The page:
Eat Like a Caveman: The Paleo Diet
*Disclaimer* This article is not meant to advocate or dismiss any particular type of dieting or lifestyle. It is merely an overview with observations and explanations in an attempt to provide a brief education on this type of diet.
The Paleo Diet, (aka The Paleolithic Diet, Caveman Diet, Stone-Age Diet, hunter-gatherer diet) has its origins from a book by Gastroenterologist Walter Voegtlin in 1975. It was developed further by Stanley Boyd Eaton and Melvin Konner and then popularized by Loren Cordain in 2002. In 2013 is was Google’s most search for weight loss method.
The diet advises eating only foods presumed to be available to Paleolithic Humans. Though this is highly debated and very difficult to prove, since the Paleolithic era began 2.6 million years ago and ended 12,000 years ago. That’s a lot of time to cover, and the evolution of humans from the beginning and end of this period is extraordinary. In short, humans adapted and so did their methods of foraging for food.
The premise of this diet is the avoidance if processed foods, dairy, and almost all grains, and also no added salt or sugar. The bulk of the diet consists of eating vegetables, fruits, nuts and seeds, eggs, and lean meats and seafood.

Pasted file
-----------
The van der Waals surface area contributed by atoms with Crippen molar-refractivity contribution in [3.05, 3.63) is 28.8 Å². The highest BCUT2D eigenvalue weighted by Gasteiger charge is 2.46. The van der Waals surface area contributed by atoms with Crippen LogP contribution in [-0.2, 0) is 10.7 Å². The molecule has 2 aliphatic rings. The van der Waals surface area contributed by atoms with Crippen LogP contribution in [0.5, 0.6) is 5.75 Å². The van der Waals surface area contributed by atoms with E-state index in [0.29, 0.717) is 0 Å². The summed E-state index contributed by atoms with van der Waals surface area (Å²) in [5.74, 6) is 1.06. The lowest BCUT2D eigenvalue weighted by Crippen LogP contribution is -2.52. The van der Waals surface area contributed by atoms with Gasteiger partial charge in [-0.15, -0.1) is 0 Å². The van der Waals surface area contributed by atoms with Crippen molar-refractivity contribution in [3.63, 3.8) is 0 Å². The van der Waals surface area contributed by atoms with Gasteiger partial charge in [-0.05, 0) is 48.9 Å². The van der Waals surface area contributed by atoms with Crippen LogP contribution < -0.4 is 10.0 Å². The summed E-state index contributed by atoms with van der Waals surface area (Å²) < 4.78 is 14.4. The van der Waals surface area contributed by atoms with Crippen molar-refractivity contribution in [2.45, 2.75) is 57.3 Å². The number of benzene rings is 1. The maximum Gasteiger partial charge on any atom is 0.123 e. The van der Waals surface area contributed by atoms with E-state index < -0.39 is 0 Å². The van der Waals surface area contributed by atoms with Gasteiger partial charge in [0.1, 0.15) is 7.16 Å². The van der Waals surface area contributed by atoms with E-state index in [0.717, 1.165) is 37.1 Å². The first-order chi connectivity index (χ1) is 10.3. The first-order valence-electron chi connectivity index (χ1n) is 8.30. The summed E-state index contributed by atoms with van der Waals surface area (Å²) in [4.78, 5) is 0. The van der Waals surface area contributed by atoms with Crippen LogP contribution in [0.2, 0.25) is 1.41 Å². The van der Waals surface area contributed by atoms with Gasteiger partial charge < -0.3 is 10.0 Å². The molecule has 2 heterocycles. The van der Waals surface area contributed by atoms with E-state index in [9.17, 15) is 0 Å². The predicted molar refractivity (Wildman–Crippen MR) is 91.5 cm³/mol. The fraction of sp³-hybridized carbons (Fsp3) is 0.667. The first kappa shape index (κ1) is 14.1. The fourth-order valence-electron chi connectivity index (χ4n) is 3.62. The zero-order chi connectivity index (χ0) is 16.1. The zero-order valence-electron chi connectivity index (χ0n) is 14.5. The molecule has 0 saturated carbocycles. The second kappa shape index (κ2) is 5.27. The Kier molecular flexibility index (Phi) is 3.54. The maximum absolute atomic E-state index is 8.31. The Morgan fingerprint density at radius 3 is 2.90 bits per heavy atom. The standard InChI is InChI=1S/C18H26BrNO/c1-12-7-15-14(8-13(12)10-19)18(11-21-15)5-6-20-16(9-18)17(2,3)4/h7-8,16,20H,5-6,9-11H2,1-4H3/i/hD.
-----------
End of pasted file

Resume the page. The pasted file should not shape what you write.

This approach is consistent with most low carb or high protein diets. The emphasis on higher protein and vegetables helps with satiety and can make you feel less hungry. Some studies have shown however that some adherers to the diet develop nutritional deficiencies like vitamin D and calcium. It is therefore recommended to supplement with these vitamins and minerals to prevent an imbalance.
An entire lifestyle has emerged from this particular diet. It has been embraced and endorsed by athletes, celebrities, and conspiracy theorists alike. Many people have experienced great results and undergone very successful body transformations by “going Paleo”. Like I explained in the disclaimer, this is not an argument for or against the diet. It is merely scratching the surface.
Most diets, at least the non-dangerous ones, when followed consistently and over a long period of time have a great track record of producing great results. If you feel that the Paleo lifestyle is one that you can follow consistently and long term, by all means, give it a try. The only thing I recommend is monitoring any nutritional deficiencies or major changes in performance and addressing them. Consult your doctor and get regular bloodwork done.
Any diet that completely restricts one thing or another should be gradually introduced. Listen to your body and see how it reacts before stopping something cold turkey. This will help with adherence as well as tolerance, and will change the way your body reacts to the change.
If you would like information on this or any other diet or a more in-depth look at a particular diet, send an email to [email protected].
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